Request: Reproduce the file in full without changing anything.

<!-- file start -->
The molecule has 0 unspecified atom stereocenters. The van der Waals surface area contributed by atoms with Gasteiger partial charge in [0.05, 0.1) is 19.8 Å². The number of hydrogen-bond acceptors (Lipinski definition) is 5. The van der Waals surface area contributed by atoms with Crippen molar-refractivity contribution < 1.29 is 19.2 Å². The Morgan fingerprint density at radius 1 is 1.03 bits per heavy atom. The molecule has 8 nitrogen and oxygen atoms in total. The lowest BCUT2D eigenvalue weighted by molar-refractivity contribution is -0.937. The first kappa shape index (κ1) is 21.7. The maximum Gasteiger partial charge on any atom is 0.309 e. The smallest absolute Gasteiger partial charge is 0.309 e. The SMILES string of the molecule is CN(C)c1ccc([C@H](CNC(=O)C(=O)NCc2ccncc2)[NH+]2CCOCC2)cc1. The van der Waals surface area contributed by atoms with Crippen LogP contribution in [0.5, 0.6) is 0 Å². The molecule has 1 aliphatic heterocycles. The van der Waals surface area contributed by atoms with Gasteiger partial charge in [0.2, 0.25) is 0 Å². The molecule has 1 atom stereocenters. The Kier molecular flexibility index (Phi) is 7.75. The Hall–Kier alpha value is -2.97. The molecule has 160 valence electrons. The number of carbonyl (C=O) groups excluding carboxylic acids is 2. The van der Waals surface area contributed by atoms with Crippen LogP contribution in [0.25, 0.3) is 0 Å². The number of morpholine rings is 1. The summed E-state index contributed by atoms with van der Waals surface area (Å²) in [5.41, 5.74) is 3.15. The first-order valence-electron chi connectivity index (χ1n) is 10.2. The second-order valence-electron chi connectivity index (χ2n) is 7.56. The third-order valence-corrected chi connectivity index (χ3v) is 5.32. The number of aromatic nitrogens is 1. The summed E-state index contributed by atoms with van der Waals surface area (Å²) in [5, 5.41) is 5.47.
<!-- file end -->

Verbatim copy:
The molecule has 0 unspecified atom stereocenters. The van der Waals surface area contributed by atoms with Gasteiger partial charge in [0.05, 0.1) is 19.8 Å². The number of hydrogen-bond acceptors (Lipinski definition) is 5. The van der Waals surface area contributed by atoms with Crippen molar-refractivity contribution < 1.29 is 19.2 Å². The Morgan fingerprint density at radius 1 is 1.03 bits per heavy atom. The molecule has 8 nitrogen and oxygen atoms in total. The lowest BCUT2D eigenvalue weighted by molar-refractivity contribution is -0.937. The first kappa shape index (κ1) is 21.7. The maximum Gasteiger partial charge on any atom is 0.309 e. The smallest absolute Gasteiger partial charge is 0.309 e. The SMILES string of the molecule is CN(C)c1ccc([C@H](CNC(=O)C(=O)NCc2ccncc2)[NH+]2CCOCC2)cc1. The van der Waals surface area contributed by atoms with Crippen LogP contribution in [0.5, 0.6) is 0 Å². The molecule has 1 aliphatic heterocycles. The van der Waals surface area contributed by atoms with Gasteiger partial charge in [0.2, 0.25) is 0 Å². The molecule has 1 atom stereocenters. The Kier molecular flexibility index (Phi) is 7.75. The Hall–Kier alpha value is -2.97. The molecule has 160 valence electrons. The number of carbonyl (C=O) groups excluding carboxylic acids is 2. The van der Waals surface area contributed by atoms with Crippen LogP contribution in [0.25, 0.3) is 0 Å². The number of morpholine rings is 1. The summed E-state index contributed by atoms with van der Waals surface area (Å²) in [5.41, 5.74) is 3.15. The first-order valence-electron chi connectivity index (χ1n) is 10.2. The second-order valence-electron chi connectivity index (χ2n) is 7.56. The third-order valence-corrected chi connectivity index (χ3v) is 5.32. The number of aromatic nitrogens is 1. The summed E-state index contributed by atoms with van der Waals surface area (Å²) in [5, 5.41) is 5.47.